These texts were always a little unnerving for me, seeing as they all had to do with safety of salvation and people of faith being sent to judgment. How horrifying to think you are going the right way, and when it's finally too late, to find out that you aren’t! These texts fly in the face of all our thoughts on the universal nature of salvation, and the assurance aspect as well. If they who, in their life of faith, got to the point where they were driving out demons and healing the sick, did not actually have salvation, then what about the rest of the laity?! What kind of cruel dictator is this?! The same one who created hell and a burning lake of fire…! Hmmm, that again. My mind must be coming at it wrong. This has got to be born of love.
The greatest offense is unbelief, and actual belief is fruitful! In fact, belief is a magnificent healer. Within the Church, we have each been given the most incredible gifts – spiritually, mentally, and physically – and they have been made available for us by the simplicity of Grace. These gifts are necessary for the continuance of life and freedom from all evil, and they were afforded by great and horrific sacrifices. For us, as Christians, to take the bare minimum, to convert and be on our way, to wallow in the nets and hooks of our bestial bodies, is to blaspheme the sacrifice. It is to offend God. To not carry out our salvation to its completion is vile.
And just as Israel was utterly destroyed for this reason (that they kept wallowing in the Law, even after the sacrifice fulfilled it), so are we, the called but not chosen, the subjects of the kingdom thrown outside (wonder why there will be weeping and gnashing of teeth?), the workers of wonders who are called evildoers.
The imagery is horrendous, but the words that conjure up these images, they are not mine.
"Enter through the narrow gate. For wide is the gate and broad is the road that leads to destruction, and many enter through it. But small is the gate and narrow the road that leads to life, and only a few find it." Matthew 7:13-14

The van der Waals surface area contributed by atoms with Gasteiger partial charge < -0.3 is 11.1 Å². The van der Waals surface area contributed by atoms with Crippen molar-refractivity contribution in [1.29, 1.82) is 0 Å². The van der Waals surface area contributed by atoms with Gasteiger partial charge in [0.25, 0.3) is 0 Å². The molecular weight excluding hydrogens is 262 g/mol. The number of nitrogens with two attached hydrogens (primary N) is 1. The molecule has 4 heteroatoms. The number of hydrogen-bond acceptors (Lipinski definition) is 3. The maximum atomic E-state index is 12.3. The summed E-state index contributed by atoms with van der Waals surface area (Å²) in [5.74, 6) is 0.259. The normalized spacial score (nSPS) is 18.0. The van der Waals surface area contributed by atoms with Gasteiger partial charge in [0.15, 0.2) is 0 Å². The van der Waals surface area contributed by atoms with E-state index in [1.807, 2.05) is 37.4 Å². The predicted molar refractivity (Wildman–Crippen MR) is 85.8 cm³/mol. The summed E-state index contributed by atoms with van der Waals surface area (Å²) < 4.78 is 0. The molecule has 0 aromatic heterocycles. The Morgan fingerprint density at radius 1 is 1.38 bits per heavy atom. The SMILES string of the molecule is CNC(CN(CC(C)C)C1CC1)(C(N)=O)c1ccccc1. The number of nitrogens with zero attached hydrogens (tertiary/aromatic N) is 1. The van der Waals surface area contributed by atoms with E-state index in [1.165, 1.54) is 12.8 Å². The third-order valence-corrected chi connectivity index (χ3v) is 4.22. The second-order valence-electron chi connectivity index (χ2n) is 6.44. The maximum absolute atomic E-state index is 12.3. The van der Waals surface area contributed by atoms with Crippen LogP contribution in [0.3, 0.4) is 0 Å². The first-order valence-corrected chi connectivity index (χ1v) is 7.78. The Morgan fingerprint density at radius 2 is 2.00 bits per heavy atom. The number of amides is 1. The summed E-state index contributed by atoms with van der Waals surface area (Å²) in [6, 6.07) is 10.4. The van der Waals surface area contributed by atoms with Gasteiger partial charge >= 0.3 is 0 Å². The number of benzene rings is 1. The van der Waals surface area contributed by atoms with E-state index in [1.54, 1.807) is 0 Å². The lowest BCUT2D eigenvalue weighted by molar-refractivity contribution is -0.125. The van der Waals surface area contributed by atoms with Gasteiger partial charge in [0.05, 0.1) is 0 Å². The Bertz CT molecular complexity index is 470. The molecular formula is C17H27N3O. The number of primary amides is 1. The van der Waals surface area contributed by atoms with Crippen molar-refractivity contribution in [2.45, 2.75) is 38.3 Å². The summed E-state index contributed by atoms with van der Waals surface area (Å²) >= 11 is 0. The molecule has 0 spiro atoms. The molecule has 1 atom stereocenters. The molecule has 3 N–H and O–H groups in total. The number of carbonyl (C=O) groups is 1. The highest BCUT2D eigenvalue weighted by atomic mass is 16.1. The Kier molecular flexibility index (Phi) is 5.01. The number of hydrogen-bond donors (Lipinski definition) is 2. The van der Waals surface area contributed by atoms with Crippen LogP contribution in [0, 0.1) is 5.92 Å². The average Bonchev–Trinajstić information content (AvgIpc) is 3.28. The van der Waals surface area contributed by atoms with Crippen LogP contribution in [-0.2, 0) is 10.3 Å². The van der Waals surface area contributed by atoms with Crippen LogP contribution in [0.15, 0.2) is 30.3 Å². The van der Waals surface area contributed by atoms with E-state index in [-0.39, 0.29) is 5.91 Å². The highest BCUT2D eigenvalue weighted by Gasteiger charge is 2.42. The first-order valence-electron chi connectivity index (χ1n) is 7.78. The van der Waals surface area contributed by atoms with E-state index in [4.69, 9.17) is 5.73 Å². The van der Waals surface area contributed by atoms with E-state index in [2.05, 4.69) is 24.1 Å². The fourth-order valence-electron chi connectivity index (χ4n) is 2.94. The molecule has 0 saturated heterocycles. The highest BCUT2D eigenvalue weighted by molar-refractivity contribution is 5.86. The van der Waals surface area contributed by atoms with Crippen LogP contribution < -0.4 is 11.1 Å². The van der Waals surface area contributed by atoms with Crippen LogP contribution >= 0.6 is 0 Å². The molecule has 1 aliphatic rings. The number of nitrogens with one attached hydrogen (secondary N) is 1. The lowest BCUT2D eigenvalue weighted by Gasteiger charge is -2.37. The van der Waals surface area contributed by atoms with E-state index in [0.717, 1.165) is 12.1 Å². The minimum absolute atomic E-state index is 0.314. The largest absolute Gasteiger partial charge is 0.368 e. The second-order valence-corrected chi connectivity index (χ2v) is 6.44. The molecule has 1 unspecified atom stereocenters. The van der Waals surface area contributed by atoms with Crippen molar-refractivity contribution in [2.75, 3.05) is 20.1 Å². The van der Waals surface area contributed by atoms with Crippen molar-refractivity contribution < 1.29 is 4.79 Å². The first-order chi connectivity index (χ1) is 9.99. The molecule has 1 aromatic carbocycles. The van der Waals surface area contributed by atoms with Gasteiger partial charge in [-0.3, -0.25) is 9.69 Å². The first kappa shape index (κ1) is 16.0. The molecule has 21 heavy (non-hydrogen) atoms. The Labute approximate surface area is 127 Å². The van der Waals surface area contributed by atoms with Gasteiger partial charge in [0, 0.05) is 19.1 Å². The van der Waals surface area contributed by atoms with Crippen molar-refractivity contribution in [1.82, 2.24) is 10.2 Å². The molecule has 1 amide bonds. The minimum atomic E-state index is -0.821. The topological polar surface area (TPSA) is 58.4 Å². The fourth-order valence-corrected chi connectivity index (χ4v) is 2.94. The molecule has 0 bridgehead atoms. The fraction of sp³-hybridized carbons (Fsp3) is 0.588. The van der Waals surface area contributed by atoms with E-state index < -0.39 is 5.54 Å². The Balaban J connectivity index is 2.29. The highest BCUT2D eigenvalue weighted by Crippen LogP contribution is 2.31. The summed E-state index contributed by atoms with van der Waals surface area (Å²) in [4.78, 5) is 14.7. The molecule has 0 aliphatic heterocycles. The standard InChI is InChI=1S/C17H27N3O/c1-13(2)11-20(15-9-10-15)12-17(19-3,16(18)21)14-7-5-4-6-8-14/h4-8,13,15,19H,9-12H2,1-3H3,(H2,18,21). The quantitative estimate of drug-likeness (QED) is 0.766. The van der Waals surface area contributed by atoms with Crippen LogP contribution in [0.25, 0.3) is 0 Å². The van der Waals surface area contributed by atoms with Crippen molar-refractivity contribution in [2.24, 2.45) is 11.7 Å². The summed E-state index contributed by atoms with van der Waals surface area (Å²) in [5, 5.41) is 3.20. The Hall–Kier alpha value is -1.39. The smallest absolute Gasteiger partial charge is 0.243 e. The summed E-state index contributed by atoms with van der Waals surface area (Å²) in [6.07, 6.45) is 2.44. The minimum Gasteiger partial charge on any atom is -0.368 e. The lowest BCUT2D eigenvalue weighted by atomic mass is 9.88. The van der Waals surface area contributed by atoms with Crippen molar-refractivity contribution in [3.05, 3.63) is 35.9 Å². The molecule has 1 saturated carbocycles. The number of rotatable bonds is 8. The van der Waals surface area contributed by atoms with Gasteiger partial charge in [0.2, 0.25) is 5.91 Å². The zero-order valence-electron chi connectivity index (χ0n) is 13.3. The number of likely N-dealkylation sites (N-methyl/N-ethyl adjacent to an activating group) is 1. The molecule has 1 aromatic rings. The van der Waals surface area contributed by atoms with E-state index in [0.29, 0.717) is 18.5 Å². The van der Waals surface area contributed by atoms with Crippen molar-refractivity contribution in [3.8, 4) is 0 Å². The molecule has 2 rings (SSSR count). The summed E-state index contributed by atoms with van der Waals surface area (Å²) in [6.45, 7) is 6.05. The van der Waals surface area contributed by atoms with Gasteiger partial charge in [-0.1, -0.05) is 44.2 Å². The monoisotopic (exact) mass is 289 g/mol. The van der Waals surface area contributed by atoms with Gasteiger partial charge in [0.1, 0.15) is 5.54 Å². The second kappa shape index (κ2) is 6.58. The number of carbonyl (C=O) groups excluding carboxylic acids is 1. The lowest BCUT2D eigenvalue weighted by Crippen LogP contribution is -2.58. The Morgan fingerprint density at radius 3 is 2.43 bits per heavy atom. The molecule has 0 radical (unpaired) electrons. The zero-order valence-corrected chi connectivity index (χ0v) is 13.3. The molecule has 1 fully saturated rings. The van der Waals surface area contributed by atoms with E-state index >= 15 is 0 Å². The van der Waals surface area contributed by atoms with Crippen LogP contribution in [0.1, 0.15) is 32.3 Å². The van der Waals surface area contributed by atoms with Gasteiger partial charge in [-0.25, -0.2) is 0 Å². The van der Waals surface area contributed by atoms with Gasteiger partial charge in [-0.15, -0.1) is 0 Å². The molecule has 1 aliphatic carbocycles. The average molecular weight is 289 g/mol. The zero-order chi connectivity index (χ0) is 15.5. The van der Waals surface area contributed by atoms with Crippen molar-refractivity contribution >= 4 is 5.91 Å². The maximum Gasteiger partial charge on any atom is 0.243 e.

Wednesday, February 13, 2008
'Remember the Covenant' boxer shorts. Hmmm... you might be best to leave these 'in the closet'.
Sunday, February 10, 2008
If you are in an argument, and you decide to exercise wisdom, and not say the first thing that comes to your mind, when the conversation is over, the absence of saying that thing may have made things work out better in the end (or easier), but the other person has no more (or less) respect for you. They have no idea you’ve acted in wisdom.
The only reward for exercising wisdom is from God – so wisdom is best served with humility and faith. If you go around and say, ‘Did you notice what I didn’t say there??’, all maturity is sucked out of the situation and the reward for using wisdom is lost. This is like the Pharisees who pray with big, theological words, in a booming voice for all to hear. Jesus says they have received their reward in full (the respect of those in earshot), but those who pray in their closet, where no one hears but God, ‘your Father, who sees what is done in secret, will reward you’.
Wisdom is like the silence in sound; the stillness in a frenzy. No one even knows, but God.
Take some wisdom from the Tao te Ching:
Thirty spokes converge at the hub
but emptiness completes the wheel
Clay is shaped to make a pot,
and what's useful is its emptiness
Carve fine doors and windows,